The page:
‘Dancing baby’ can lead the way on Irish copyright law

The Lenz v Universal case has been slowly making its way through California’s courts

In 2007, Stephanie Lenz posted a brief video on YouTube of her 13-month-old baby bouncing up and down to a Prince song that was playing in the background on her stereo

In 2007, Stephanie Lenz posted a brief video on YouTube of her 13-month-old baby bouncing up and down to a Prince song that was playing in the background on her stereo

 

A Pennsylvania mother’s refusal to remove a 29-second YouTube video of her baby dancing to a Prince song has strengthened the ability of internet users to utilise copyright material on the internet without such use being considered a legal infringement.

In 2007, Stephanie Lenz posted a brief video on YouTube of her 13-month-old baby bouncing up and down to a Prince song that was playing in the background on her stereo. It’s the type of spontaneous, personal video millions post every day.

But very quickly, music conglomerate Universal sent YouTube a take-down notice, stating the video violated copyright protections on the song provided by the Digital Millennium Copyright Act (DMCA).

YouTube complied and removed the video. But Lenz reposted the video, notifying YouTube that she felt a snippet of a song playing in the background of a home video was not a copyright violation.

YouTube left the video up. Lenz, with the help of digital rights advocacy group the Electronic Frontier Foundation (EFF.org), took a case against Universal. The so-called “dancing baby” case – officially, Lenz v Universal – has been slowly making its way through the California courts since.

Closely watched by those interested in copyright and the internet, it has become the symbol of the ongoing bitter clash between Hollywood entertainment and Silicon Valley technology interests.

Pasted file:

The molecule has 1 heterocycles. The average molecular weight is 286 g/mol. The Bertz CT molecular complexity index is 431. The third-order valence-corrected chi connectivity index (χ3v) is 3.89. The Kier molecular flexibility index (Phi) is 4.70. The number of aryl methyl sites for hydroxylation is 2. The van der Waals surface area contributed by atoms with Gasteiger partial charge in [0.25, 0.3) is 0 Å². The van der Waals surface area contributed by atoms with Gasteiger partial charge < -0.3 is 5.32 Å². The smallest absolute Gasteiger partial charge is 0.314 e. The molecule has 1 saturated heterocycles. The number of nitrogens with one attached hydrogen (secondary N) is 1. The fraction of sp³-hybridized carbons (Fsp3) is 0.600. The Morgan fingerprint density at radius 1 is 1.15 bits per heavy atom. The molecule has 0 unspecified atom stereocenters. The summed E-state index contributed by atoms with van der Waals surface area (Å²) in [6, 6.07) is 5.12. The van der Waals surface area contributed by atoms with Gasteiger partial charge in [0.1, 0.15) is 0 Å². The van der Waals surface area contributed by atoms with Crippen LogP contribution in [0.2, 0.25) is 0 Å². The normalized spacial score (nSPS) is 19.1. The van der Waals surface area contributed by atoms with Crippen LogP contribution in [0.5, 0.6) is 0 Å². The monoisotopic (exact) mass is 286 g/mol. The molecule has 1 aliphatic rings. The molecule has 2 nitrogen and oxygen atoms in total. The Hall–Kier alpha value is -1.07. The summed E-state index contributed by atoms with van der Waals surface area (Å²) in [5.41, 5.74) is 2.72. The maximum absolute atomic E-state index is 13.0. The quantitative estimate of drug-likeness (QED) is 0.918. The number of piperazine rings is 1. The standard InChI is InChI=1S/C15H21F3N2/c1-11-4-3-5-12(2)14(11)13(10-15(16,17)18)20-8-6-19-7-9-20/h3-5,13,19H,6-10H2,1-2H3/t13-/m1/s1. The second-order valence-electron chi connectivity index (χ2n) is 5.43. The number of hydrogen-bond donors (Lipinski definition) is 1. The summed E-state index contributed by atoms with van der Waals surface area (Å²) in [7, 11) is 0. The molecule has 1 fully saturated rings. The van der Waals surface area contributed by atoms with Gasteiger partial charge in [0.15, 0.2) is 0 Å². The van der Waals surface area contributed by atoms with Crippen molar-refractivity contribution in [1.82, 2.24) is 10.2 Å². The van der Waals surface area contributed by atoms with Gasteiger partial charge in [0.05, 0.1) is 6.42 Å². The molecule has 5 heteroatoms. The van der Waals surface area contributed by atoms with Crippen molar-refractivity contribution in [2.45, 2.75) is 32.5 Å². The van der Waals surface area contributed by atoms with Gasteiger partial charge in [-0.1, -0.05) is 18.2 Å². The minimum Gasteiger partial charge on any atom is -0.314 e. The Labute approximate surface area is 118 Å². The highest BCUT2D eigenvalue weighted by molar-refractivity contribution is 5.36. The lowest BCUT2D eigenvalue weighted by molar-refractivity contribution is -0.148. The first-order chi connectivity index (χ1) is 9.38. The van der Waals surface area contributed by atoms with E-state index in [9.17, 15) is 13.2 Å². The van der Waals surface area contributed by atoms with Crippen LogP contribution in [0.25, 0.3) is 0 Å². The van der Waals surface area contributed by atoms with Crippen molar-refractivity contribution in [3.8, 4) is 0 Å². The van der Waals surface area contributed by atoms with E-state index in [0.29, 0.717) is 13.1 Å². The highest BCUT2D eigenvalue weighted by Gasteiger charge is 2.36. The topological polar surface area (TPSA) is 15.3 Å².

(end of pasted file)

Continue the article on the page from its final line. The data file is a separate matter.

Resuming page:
In a highly significant ruling in the Ninth Circuit Court of Appeals in California this week, a three-judge panel ruled in support of Lenz. The judges determined that copyright holders, such as big music companies, cannot demand the take-down of material on the internet without first considering whether such use might fall under US protections for the “fair use” of such material.

Fair use

The ruling is also significant because it gives those served with take-down notices potential financial recourse. It will allow someone issued with a notice to claim nominal damages against the copyright holder, if it were determined in court that the disputed material falls within fair use provisions.

“Today’s ruling sends a strong message that copyright law does not authorise thoughtless censorship of lawful speech. We’re pleased that the court recognised that ignoring fair use rights makes content holders liable for damages,” EFF legal director Corynne McSherry said Monday in a statement.

J Michael Keyes, an intellectual property partner at the Minnesota-based international law firm Dorsey & Whitney, noted on Monday in a statement that the ruling was “a significant development as it forces content holders to engage in a bit of copyright soothsaying before enforcing their rights”.

Universal had argued that somebody should only be able to claim for damages if they could prove actual financial loss.

None of this has any direct implication for Ireland, which like the EU generally does not have a “fair use” copyright provision. Irish law, contained in the Copyright and Related Rights Act 2000, has a more restrictive concept of “fair dealing”.

But the indirect impact of the US ruling could be important. First, the decision will take its place in international case law and will influence legal arguments and decisions elsewhere. But more specifically, copyright reform is under consideration here and an important ruling such as this will provide fresh points for consideration.

That is, if badly needed reforms are brought in within the lifetime of this Government.

At the start of its term in 2011, the Government appointed a Copyright Review Committee chaired by Trinity College law academic Dr Eoin O’Dell. Two years ago, the commission issued a report arguing for a range of reforms including a broader fair use provision. Early on, the Taoiseach indicated support for a change in Irish copyright law.

The discussion and debate surrounding the decision in the US is a reminder that Irish law is still awaiting a promised, and badly needed, overhaul.

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